The 362nd Fighter Group was sent to strafe three supposedly crowded airfields in the morning of October 8, 1944, but one appeared empty and the other two were socked in by weather. However, the 378th’s Lt. Howard Kelgard shot down a Do 217 he encountered flying south from Mainz. “The Do 217 camouflage was brown with green patches and streaks of black,” he recalled. As his flight crossed the Rhine, Kelgard spotted the enemy plane and dove on it, but “on the way down I lost him momentarily. I picked him up again going southeast, down the middle of the river. I closed to 100 yards and he went into some ground fog over the river. I opened up dead astern, observing strikes all over the Do 217. One engine started smoking.” All the while, the gunner in the Do 217 fired back at Kelgard, who stayed on his target. “He made a sharp turn to the right and I broke off the attack to the right also, then made a sharp left turn and got a 70-degree deflection shot into the fuselage. The Dornier, with smoke pouring from one engine, fell off to the right and exploded against the river bank.”

In the afternoon, the three fields were visited again after the weather had lifted. At Gelchsheim, the 379th strafed and destroyed three Do 217s, one Me 410 and two Me 210s, claimed as probables three He 177s, a Ju 88, a Bf 110, two Me 410s and a Bf 109, and damaged a Ju 88. Crailsheim, the 378th’s target, was crowded with 40 Bf 109s and six Ju 88s. “Upon reaching the target, the visibility was very poor and the target was hard to spot,” reported Lt. Alfred Flater. “After finding the target we circled to the east and started our dive. We went to the south of the field on the first pass and Red Leader (Lt. Col. Joe Laughlin) blew up a locomotive. Using the fire as a marker, we started our second dive. I was the last man to go down. When I reached the field there were numerous fires of enemy aircraft burning. I was to the right of the main group of planes, but spotted three Bf 109s sitting wingtip to wingtip and opened fire on them. As I passed over there was a flash from under me that appeared to be No. 3 catching on fire. Lt. Col. Laughlin observed my pass and said that I got all three.”

Red Flight had initially missed the target, but Laughlin’s pass cleared the way for them. Lt. Kenneth Placek, flying as Red Three, put a long burst into a Bf 109 and it exploded. Laughlin ordered Yellow Flight down 30 seconds after Red Flight, and Lt. Herbert Kramer led his four Thunderbolts into the haze. “I was on the deck a mile away from the field before I saw it,” said Kramer. “I observed 12 to 15 aircraft parked on the south side of the field. Both Ju 88s and Bf 109s were dispersed there. I opened fire on a Ju 88 at 300 yards and closed to about 100 yards and saw strikes on the fuselage and right wing root. I encountered light arms and 20mm fire all the time I was over the field and received hits in my flaps and horizontal stabilizer.”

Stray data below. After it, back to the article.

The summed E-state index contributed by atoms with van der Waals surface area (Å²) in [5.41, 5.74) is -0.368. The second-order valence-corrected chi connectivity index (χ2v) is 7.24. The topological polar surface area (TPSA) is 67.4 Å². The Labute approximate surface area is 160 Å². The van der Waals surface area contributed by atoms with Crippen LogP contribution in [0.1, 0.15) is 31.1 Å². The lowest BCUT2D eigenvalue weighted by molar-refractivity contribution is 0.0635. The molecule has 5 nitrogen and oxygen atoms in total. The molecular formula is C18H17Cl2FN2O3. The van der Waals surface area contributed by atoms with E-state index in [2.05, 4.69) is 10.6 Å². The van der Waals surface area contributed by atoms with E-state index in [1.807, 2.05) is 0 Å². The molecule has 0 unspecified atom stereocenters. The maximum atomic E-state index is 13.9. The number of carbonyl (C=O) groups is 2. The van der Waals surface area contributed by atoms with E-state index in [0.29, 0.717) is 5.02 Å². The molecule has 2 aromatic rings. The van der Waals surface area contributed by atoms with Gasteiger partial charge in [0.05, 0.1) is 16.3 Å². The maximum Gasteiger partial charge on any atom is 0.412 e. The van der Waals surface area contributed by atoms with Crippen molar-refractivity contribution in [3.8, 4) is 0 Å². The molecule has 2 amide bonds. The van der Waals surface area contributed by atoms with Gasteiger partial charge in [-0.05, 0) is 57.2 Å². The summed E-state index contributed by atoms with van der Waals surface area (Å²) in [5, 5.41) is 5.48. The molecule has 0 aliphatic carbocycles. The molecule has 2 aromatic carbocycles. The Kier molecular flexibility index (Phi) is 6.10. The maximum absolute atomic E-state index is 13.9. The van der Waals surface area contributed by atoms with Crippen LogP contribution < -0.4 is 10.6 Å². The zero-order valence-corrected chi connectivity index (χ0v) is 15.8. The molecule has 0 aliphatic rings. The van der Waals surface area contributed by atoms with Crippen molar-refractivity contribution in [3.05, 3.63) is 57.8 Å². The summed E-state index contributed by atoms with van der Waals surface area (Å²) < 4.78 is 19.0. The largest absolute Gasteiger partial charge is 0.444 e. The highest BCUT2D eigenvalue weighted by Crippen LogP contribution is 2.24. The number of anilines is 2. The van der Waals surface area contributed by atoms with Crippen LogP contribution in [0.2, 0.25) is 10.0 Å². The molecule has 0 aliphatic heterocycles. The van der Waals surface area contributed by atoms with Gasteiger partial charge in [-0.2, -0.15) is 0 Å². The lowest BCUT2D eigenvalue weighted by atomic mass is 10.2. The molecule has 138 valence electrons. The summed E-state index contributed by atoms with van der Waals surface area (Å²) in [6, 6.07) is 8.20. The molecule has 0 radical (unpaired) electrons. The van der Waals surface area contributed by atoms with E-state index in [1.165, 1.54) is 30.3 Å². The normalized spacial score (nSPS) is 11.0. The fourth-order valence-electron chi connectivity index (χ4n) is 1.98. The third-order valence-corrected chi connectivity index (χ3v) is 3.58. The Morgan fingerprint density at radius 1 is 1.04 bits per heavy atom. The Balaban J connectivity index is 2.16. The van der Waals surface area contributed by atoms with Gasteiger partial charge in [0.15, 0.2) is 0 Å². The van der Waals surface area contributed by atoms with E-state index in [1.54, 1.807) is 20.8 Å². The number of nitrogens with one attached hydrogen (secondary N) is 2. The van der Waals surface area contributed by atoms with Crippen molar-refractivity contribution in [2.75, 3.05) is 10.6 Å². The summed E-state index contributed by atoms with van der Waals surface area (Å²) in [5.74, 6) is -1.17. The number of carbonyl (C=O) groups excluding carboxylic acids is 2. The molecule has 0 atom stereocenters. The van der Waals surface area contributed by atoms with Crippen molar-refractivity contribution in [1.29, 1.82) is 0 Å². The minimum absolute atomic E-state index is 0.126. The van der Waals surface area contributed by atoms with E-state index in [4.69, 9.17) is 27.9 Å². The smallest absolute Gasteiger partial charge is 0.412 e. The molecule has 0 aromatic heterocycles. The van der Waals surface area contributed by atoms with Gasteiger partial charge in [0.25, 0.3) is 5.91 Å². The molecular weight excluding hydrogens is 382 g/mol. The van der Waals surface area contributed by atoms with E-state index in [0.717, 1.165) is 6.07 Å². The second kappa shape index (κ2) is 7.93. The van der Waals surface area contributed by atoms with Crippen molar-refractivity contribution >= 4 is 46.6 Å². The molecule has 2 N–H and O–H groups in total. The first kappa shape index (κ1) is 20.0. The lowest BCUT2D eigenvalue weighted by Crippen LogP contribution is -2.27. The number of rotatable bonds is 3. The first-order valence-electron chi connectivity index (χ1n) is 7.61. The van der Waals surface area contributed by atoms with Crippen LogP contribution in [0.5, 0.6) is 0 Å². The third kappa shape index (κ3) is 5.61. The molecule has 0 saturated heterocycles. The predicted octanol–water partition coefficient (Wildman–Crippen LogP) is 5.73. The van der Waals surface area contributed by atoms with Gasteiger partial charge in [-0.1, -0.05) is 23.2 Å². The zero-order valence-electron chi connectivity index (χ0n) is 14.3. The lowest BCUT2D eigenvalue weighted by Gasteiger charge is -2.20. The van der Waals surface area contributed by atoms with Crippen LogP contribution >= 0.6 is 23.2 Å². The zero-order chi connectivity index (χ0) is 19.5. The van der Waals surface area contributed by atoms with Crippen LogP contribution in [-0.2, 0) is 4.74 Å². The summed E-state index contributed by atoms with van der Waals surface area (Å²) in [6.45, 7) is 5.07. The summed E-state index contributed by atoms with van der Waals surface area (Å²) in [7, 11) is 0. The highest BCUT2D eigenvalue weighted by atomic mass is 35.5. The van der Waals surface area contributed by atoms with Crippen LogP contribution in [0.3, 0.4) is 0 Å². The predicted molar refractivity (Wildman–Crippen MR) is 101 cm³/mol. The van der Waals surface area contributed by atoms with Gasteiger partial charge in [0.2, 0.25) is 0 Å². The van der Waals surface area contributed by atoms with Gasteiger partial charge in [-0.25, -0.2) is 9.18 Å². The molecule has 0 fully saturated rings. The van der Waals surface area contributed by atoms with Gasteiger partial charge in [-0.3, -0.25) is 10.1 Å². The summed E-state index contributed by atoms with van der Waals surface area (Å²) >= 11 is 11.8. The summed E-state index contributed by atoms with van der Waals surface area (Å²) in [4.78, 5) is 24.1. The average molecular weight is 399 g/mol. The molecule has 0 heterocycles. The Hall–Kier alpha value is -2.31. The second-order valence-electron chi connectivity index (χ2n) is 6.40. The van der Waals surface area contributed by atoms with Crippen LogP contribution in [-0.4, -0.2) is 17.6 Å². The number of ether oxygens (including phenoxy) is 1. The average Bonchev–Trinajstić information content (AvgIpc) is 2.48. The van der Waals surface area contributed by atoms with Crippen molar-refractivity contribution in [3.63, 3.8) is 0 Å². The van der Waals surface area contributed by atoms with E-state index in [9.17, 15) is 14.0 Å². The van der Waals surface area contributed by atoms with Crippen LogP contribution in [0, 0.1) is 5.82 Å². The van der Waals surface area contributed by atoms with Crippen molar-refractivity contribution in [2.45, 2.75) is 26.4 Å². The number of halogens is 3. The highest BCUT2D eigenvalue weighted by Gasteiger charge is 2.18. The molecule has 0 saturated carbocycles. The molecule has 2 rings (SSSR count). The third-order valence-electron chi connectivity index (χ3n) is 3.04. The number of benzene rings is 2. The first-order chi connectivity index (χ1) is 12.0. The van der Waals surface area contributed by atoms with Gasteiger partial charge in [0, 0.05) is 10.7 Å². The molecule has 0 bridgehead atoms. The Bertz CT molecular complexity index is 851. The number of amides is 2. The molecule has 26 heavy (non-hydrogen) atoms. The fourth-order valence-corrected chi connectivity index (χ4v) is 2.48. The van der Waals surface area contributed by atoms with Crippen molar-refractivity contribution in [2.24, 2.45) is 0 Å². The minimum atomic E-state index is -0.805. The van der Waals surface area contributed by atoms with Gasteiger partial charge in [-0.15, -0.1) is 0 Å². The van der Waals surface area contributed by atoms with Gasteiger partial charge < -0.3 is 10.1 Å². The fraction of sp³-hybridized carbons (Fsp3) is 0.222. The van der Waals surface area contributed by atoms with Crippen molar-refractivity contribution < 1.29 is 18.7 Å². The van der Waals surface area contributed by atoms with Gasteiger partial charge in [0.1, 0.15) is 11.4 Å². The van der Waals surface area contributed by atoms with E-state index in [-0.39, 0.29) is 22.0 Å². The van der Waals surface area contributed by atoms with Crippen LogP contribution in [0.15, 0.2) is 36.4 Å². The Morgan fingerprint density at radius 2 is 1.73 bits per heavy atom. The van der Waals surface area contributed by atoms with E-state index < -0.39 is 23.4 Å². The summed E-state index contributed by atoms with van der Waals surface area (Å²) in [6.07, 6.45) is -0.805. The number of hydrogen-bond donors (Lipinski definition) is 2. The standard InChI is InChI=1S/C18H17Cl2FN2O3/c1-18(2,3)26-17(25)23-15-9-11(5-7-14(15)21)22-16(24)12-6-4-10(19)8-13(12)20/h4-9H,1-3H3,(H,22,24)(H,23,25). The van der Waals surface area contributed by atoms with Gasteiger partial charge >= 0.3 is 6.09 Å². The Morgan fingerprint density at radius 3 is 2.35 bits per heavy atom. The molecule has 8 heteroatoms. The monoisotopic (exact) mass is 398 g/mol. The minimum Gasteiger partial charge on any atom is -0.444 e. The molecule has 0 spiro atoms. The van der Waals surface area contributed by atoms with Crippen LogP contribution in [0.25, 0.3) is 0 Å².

Tucked in close on Kramer was Lt. Victor Moore. “We came across the field and I fired on a Bf 109 which was in front of me,” he said. “I saw many strikes and just as I pulled up I saw a red flash like an explosion. I was hit several times by flak and didn’t make a second pass.”

While Yellow Leader and Yellow Two drew flak, Yellow Three and Four, Lts. Harry Baer and Paul Carlisle, made an east to west pass on two planes in the middle of the field, a Ju 88 and a Bf 109. Baer started firing; “I saw strikes on both planes and a small fire started in one of them,” he said. “My wingman saw them burst into flames.”

The two Thunderbolts pulled up to 6000 feet, then came back for a second pass, firing on a Bf 109 on the south side of the field. “I saw strikes on it and a small fire starting,” reported Baer. “My wingman started firing as soon as I pulled up. As soon as he stopped, the Bf 109 blew up.”

Carlisle also sprayed a Ju 88 with machine gun fire, but “after my pass I was hit several times by flak and was unable to see the results of my fire.”

Blue Flight was down to three planes because of an abort, but it found the target through the haze on its second attempt. “There were six Bf 109s lined up wingtip to wingtip,” reported Lt. Keith Nichols. “I concentrated my fire on this group of planes. I saw good hits on the first three and scattered hits on the others.” The official records indicate that the 378th destroyed eight Bf 109s and a Ju 88 and damaged four Bf 109s and a Ju 88 in the attack.

The 377th responded to reports of heavy barge traffic between Strasbourg and Saarebourg by bombing six locks along the stretch just east of Saarebourg.